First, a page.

state.nextAction && dispatch({ type: state.nextAction })
}}
/>
])
}
}, [state])

return (
<SafeAreaView style={styles.container}>
<ScrollView>
{components.map((component, index) => {
return (
<Fragment key={index}>
{ component }
</Fragment>
)
})}
</ScrollView>
</SafeAreaView>
)
}

To access to our context we initialise a useContext hooks with a context object (ChatBotContext)

const { reducer } = useContext(ChatBotContext)

This will returns the current context value for that context, in our case, the reducer object created in the ChatBotProvider.

We will retrieve the state and the dispatch function with an array destructuring of the object reducer.

const { state, dispatch } = reducer

We will listen our state with the useEffect hooks. The state object contains all the information to update our messages list, data, bubble type to render.

To facilitate the insertion of components, I have set up a component factory :

function ComponentsFactory (type) {
switch (type) {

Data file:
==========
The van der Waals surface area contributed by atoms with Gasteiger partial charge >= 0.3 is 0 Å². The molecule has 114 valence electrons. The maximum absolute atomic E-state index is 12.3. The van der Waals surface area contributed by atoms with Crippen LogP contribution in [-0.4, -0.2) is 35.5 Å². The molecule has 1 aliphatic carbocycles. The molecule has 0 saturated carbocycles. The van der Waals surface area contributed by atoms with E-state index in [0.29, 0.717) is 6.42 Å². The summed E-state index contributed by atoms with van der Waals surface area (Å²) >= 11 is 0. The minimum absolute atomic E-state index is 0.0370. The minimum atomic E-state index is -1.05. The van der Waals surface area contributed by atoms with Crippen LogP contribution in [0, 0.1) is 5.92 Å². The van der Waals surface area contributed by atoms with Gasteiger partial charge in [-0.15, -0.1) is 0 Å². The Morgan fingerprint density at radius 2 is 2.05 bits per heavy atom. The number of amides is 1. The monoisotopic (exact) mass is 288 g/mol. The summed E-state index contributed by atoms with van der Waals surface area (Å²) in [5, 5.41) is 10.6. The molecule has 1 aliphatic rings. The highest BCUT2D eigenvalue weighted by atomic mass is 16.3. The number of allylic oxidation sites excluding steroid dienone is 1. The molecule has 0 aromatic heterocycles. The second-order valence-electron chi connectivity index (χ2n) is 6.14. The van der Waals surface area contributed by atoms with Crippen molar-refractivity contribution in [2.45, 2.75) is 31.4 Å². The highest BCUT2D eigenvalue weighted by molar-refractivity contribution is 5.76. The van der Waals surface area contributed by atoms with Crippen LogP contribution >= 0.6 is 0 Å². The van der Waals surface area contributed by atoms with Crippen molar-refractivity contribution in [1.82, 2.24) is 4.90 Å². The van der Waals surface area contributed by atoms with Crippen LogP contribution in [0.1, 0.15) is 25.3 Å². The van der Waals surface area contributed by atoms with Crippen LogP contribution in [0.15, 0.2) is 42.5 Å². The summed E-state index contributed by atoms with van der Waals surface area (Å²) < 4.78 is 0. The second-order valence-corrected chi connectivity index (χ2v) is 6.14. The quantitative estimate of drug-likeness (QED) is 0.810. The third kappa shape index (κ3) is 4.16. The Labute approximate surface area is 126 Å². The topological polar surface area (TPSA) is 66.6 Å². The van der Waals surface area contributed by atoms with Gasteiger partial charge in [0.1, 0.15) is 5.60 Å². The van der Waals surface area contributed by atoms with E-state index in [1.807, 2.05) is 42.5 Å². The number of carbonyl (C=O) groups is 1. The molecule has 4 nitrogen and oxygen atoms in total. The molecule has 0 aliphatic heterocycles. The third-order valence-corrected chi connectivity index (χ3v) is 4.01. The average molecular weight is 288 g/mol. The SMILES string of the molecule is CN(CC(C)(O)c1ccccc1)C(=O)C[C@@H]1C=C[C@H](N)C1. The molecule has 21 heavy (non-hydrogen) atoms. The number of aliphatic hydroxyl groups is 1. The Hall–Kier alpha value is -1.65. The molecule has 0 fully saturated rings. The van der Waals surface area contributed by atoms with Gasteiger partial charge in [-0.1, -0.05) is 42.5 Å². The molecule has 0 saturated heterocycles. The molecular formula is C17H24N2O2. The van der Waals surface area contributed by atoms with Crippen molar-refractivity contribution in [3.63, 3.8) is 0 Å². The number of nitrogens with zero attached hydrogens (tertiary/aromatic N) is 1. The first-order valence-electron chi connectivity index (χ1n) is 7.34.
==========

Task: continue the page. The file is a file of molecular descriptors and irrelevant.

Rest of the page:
case RenderItems.CHAT_BUBBLE:
return <ChatBubble />
case RenderItems.USER_BUBBLE:
return <UserBubble />
case RenderItems.BUTTON:
default:
return <View />
}
}

Modify Bubbles Factory

I have added a callback to the bubble-factory component. It is used to dispatch the next action sent by the state when there are no more messages to display in the current state.

The call back method is called in the bubbles-factory in the stopBubbles method.

End of the day !

It’s done for today, it was a hard day, understand hooks logics is not easy. i recommended you to play with the code, create your own component, state, etc.

You can find the all source code here.

Thank you for taking the time to read this article. Don’t hesitate to leave comments, ask questions, improvements, and play with the code.
The next part, will be on how to add user interactions using our reducer…

Don’t forget to give us your 👏 !


Expo, React native… on boarding chatbot : Part three was originally published in Chatbots Life on Medium, where people are continuing the conversation by highlighting and responding to this story.